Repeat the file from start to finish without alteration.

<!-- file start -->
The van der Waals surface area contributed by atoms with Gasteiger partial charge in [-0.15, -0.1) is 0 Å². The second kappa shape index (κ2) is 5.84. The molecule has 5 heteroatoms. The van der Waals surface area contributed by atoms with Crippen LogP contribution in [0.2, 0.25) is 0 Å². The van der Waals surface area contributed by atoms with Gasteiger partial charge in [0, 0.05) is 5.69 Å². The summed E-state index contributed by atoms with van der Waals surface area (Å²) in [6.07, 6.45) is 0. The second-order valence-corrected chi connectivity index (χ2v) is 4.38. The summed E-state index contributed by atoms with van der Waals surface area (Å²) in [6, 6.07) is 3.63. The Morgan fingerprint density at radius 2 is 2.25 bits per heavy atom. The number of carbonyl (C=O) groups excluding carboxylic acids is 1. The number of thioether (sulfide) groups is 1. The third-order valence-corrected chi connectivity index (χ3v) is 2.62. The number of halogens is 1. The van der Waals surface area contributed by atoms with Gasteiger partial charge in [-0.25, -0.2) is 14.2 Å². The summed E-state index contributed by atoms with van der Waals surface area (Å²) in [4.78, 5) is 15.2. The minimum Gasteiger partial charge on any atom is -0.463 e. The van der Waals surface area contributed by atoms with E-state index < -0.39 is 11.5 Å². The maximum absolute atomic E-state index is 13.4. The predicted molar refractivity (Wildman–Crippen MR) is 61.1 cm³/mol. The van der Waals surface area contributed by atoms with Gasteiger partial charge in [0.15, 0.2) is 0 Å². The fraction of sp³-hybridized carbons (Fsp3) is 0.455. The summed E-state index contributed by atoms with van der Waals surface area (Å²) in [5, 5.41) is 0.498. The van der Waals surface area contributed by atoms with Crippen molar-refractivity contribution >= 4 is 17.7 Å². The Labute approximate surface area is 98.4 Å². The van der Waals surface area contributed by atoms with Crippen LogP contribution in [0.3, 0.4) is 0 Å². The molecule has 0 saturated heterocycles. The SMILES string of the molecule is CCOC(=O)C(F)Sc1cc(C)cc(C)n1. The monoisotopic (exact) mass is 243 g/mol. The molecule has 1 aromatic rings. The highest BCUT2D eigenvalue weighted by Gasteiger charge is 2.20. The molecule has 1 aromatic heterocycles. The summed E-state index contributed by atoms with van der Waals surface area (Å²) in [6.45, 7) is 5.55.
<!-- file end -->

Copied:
The van der Waals surface area contributed by atoms with Gasteiger partial charge in [-0.15, -0.1) is 0 Å². The second kappa shape index (κ2) is 5.84. The molecule has 5 heteroatoms. The van der Waals surface area contributed by atoms with Crippen LogP contribution in [0.2, 0.25) is 0 Å². The van der Waals surface area contributed by atoms with Gasteiger partial charge in [0, 0.05) is 5.69 Å². The summed E-state index contributed by atoms with van der Waals surface area (Å²) in [6.07, 6.45) is 0. The second-order valence-corrected chi connectivity index (χ2v) is 4.38. The summed E-state index contributed by atoms with van der Waals surface area (Å²) in [6, 6.07) is 3.63. The Morgan fingerprint density at radius 2 is 2.25 bits per heavy atom. The number of carbonyl (C=O) groups excluding carboxylic acids is 1. The number of thioether (sulfide) groups is 1. The third-order valence-corrected chi connectivity index (χ3v) is 2.62. The number of halogens is 1. The van der Waals surface area contributed by atoms with Gasteiger partial charge in [-0.25, -0.2) is 14.2 Å². The summed E-state index contributed by atoms with van der Waals surface area (Å²) in [4.78, 5) is 15.2. The minimum Gasteiger partial charge on any atom is -0.463 e. The van der Waals surface area contributed by atoms with E-state index < -0.39 is 11.5 Å². The maximum absolute atomic E-state index is 13.4. The predicted molar refractivity (Wildman–Crippen MR) is 61.1 cm³/mol. The van der Waals surface area contributed by atoms with Gasteiger partial charge in [0.15, 0.2) is 0 Å². The fraction of sp³-hybridized carbons (Fsp3) is 0.455. The summed E-state index contributed by atoms with van der Waals surface area (Å²) in [5, 5.41) is 0.498. The van der Waals surface area contributed by atoms with Crippen molar-refractivity contribution >= 4 is 17.7 Å². The Labute approximate surface area is 98.4 Å². The van der Waals surface area contributed by atoms with Crippen LogP contribution in [0.3, 0.4) is 0 Å². The molecule has 0 saturated heterocycles. The SMILES string of the molecule is CCOC(=O)C(F)Sc1cc(C)cc(C)n1. The monoisotopic (exact) mass is 243 g/mol. The molecule has 1 aromatic rings. The highest BCUT2D eigenvalue weighted by Gasteiger charge is 2.20. The molecule has 1 aromatic heterocycles. The summed E-state index contributed by atoms with van der Waals surface area (Å²) in [6.45, 7) is 5.55.